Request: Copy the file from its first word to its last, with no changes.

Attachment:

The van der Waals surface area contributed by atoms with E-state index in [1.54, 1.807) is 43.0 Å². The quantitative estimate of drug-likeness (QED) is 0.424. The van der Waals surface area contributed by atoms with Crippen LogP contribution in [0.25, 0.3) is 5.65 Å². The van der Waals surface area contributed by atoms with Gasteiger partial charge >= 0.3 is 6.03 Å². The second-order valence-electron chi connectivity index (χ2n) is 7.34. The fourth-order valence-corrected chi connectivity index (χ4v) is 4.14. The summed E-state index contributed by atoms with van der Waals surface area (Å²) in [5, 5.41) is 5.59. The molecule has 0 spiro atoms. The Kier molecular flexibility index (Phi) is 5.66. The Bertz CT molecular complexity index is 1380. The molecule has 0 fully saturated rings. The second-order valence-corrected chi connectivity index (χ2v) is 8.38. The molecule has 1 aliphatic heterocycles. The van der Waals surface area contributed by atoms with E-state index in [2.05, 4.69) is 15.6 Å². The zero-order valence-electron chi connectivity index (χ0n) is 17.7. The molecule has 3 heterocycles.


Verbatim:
The van der Waals surface area contributed by atoms with E-state index in [1.54, 1.807) is 43.0 Å². The quantitative estimate of drug-likeness (QED) is 0.424. The van der Waals surface area contributed by atoms with Crippen LogP contribution in [0.25, 0.3) is 5.65 Å². The van der Waals surface area contributed by atoms with Gasteiger partial charge >= 0.3 is 6.03 Å². The second-order valence-electron chi connectivity index (χ2n) is 7.34. The fourth-order valence-corrected chi connectivity index (χ4v) is 4.14. The summed E-state index contributed by atoms with van der Waals surface area (Å²) in [5, 5.41) is 5.59. The molecule has 0 spiro atoms. The Kier molecular flexibility index (Phi) is 5.66. The Bertz CT molecular complexity index is 1380. The molecule has 0 fully saturated rings. The second-order valence-corrected chi connectivity index (χ2v) is 8.38. The molecule has 1 aliphatic heterocycles. The van der Waals surface area contributed by atoms with E-state index in [2.05, 4.69) is 15.6 Å². The zero-order valence-electron chi connectivity index (χ0n) is 17.7. The molecule has 3 heterocycles.